For some people getting their nails done is not just a part of their beauty regime but it’s also a form of self-care.

In times of quarantine, what can you do if you are used to going to the salon weekly or biweekly? Ayanna Snagg, owner of Majestic Beauty Nails in Wyncote says although nothing beats the salon experience, there are a few things that you can do at home to keep your nails intact.

“Make sure that you’re not handling any harsh chemicals that could possibly damage the nail. Damaging the nail is going to make the acrylic maybe lift or possibly come off, so you want to try to avoid that for the time being,” she says.

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Snagg says gel polish and acrylic have similar properties and that can work in your favor when trying to do quick fixes.

“Gel and acrylic, they’re pretty much the same. So if you’re able to pick up a gel polish kit at your local drug store and get that product on your nails, then you’re in business. You want to take off the top coat that you have on your acrylic with a buffer or nail file and then you want to make your natural nails as dry as possible, if you have some alcohol, use that. If your nails have grown out, you’re going to see a difference in the height. You want to try to have the height on your natural nail match with the height of the acrylic using the top coat gel. This should hold you for a week or two,” she says.

The Montgomery County native said one of your best tools may already be in your house.

“Make sure you have nail glue. If your nail comes off, you could just pretty much glue it and pop it back on for now,” Snagg says.

The salon owner says having great-looking nails starts with the right tools.

“There are a few must-have nail supplies that you should always try to keep on hand. Those items include acetone, nail polish remover, a base coat, a top coat, a nail file, nail clippers and a cuticle pusher,” Snagg says.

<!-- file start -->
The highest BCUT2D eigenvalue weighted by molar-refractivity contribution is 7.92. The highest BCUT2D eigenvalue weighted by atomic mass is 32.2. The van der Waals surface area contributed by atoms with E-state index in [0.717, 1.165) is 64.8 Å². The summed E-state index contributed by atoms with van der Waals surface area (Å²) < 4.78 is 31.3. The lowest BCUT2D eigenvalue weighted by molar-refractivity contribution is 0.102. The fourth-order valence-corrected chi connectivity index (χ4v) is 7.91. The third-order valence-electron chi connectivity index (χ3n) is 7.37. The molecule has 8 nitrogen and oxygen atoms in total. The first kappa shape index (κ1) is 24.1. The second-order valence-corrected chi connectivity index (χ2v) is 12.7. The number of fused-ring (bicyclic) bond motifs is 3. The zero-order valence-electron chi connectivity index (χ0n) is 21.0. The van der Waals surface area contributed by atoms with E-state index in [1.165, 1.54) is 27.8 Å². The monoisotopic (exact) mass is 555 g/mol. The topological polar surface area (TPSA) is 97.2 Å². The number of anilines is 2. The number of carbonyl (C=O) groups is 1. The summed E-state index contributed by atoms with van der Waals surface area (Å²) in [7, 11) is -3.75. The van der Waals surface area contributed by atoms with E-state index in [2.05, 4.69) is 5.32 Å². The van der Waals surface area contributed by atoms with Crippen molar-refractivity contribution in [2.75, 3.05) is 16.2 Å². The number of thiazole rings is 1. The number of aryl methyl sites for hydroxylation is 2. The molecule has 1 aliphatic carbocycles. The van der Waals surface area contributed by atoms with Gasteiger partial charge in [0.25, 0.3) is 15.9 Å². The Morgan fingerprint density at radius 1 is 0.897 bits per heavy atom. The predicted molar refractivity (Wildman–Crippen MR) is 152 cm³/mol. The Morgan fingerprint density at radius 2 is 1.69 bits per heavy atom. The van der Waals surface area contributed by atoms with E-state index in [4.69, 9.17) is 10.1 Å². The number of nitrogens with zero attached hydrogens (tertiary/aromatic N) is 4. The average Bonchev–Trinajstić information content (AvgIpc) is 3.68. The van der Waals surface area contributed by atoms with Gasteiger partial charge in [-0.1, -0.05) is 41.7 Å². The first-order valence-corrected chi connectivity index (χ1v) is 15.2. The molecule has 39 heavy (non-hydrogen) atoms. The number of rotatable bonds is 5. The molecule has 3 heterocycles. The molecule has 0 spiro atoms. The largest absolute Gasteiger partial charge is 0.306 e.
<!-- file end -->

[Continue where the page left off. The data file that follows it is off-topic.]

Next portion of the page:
The coronavirus pandemic has caused us to wash our hands more often, which can also dry them out and cause trouble for natural mails.

“We’re washing our hands and washing our hands and then washing our hands again. I’m going to be honest, your nails are going to be a little torn up. One of the things that we can do is really pay attention to the nails,” Snagg says. What I do is use some type of oil. I like olive oil, and mix it with some fresh garlic. Basically you soak your nails in the olive oil and garlic. Take 20 minutes out of your day when you’re watching TV or something like that. It gets your nails really moisturized and gets them to grow quicker.”

If all of this sounds like a lot of work, Snagg has an even easier solution.

“If someone can’t stand looking at their nails anymore, we can do custom press-on nails. They can let me know what color they want or we could communicate if they want something more extravagant, like a design or something like that,” she says. ‘Basically, the client would send me a picture of their nails so I can kinda like figure out the size they want and then I can have the nails either delivered or mailed to them.”

Nail salon and boutique owner Melody Clark is used to servicing about 100 customers a month but all of that has changed in light of the coronavirus pandemic. She decided to close the doors of her West Philadelphia business, The Glamour Palace for the safety of her staff and customers and transition to custom press-on nails and online ordering.

“Some people are remaining open or doing mobile services. I don’t think that it’s a great idea. I don’t think it’s a good idea at all. Again, you’re not social distancing if we’re still touching each other. The coronavirus doesn’t discriminate. It doesn’t say OK if you get serviced in the salon, chances you’ll get it. If you get services at your home, chances are you won’t get it. It’s just a matter of being safe, being healthy and not touching each other,” Clark says.

She says looking good is important, but staying safe and healthy is even more important.

“My best idea, honestly, since nails, extended nails, hold germs underneath the tip of the nails. My suggestion is to just wash your hands, allow the product to be soaked off, taken off and just go with your natural nail,” Clark says.

The Southwest Philadelphia native knows that suggestion doesn’t work for everyone though.

“I have many nurses and even correctional officers that I normally service and at this point, maybe their product is going to start not looking so good. So they want it to be redone,” Clark says. “For clients like that, custom press-on nails are the best solution.”

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